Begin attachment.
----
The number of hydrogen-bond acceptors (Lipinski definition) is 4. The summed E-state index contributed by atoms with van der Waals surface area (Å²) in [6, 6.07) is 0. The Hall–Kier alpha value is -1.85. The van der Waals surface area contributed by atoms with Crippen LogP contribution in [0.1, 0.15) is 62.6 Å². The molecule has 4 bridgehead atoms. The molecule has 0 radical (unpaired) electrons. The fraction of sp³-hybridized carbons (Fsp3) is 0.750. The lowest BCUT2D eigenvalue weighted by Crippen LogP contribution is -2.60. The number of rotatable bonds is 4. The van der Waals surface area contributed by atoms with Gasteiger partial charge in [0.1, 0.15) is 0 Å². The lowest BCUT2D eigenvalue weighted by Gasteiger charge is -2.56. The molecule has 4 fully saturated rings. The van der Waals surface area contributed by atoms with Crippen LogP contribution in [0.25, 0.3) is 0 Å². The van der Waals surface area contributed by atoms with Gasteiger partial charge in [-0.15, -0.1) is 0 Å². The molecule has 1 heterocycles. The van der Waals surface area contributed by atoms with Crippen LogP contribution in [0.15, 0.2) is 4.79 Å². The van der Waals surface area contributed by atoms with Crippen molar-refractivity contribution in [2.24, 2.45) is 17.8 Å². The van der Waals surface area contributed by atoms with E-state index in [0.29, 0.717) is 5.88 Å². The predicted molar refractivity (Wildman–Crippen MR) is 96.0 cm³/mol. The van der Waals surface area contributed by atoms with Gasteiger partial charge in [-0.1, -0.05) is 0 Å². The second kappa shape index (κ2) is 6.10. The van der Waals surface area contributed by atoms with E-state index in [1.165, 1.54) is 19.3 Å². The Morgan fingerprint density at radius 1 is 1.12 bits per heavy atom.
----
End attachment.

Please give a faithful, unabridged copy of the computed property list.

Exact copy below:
The number of hydrogen-bond acceptors (Lipinski definition) is 4. The summed E-state index contributed by atoms with van der Waals surface area (Å²) in [6, 6.07) is 0. The Hall–Kier alpha value is -1.85. The van der Waals surface area contributed by atoms with Crippen LogP contribution in [0.1, 0.15) is 62.6 Å². The molecule has 4 bridgehead atoms. The molecule has 0 radical (unpaired) electrons. The fraction of sp³-hybridized carbons (Fsp3) is 0.750. The lowest BCUT2D eigenvalue weighted by Crippen LogP contribution is -2.60. The number of rotatable bonds is 4. The van der Waals surface area contributed by atoms with Gasteiger partial charge in [0.1, 0.15) is 0 Å². The lowest BCUT2D eigenvalue weighted by Gasteiger charge is -2.56. The molecule has 4 fully saturated rings. The van der Waals surface area contributed by atoms with Crippen LogP contribution in [0.25, 0.3) is 0 Å². The van der Waals surface area contributed by atoms with Gasteiger partial charge in [-0.15, -0.1) is 0 Å². The molecule has 1 heterocycles. The van der Waals surface area contributed by atoms with Crippen LogP contribution in [0.15, 0.2) is 4.79 Å². The van der Waals surface area contributed by atoms with Crippen molar-refractivity contribution in [2.24, 2.45) is 17.8 Å². The van der Waals surface area contributed by atoms with E-state index in [0.29, 0.717) is 5.88 Å². The predicted molar refractivity (Wildman–Crippen MR) is 96.0 cm³/mol. The van der Waals surface area contributed by atoms with Gasteiger partial charge in [-0.1, -0.05) is 0 Å². The second kappa shape index (κ2) is 6.10. The van der Waals surface area contributed by atoms with E-state index in [1.165, 1.54) is 19.3 Å². The Morgan fingerprint density at radius 1 is 1.12 bits per heavy atom.